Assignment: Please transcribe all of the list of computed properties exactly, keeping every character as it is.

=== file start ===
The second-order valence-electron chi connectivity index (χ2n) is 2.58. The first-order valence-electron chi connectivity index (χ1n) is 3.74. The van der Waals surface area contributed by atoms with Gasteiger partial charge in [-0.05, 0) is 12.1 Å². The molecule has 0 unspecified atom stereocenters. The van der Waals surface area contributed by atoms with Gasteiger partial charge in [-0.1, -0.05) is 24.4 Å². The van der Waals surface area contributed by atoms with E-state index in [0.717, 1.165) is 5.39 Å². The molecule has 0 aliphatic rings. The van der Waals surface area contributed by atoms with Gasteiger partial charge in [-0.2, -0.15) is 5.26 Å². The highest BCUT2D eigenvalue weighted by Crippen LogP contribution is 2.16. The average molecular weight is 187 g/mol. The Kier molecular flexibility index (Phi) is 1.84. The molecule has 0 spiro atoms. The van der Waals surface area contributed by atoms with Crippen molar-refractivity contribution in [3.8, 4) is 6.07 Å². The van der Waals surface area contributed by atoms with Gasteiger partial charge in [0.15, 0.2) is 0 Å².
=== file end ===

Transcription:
The second-order valence-electron chi connectivity index (χ2n) is 2.58. The first-order valence-electron chi connectivity index (χ1n) is 3.74. The van der Waals surface area contributed by atoms with Gasteiger partial charge in [-0.05, 0) is 12.1 Å². The molecule has 0 unspecified atom stereocenters. The van der Waals surface area contributed by atoms with Gasteiger partial charge in [-0.1, -0.05) is 24.4 Å². The van der Waals surface area contributed by atoms with E-state index in [0.717, 1.165) is 5.39 Å². The molecule has 0 aliphatic rings. The van der Waals surface area contributed by atoms with Gasteiger partial charge in [-0.2, -0.15) is 5.26 Å². The highest BCUT2D eigenvalue weighted by Crippen LogP contribution is 2.16. The average molecular weight is 187 g/mol. The Kier molecular flexibility index (Phi) is 1.84. The molecule has 0 spiro atoms. The van der Waals surface area contributed by atoms with Crippen molar-refractivity contribution in [3.8, 4) is 6.07 Å². The van der Waals surface area contributed by atoms with Gasteiger partial charge in [0.15, 0.2) is 0 Å².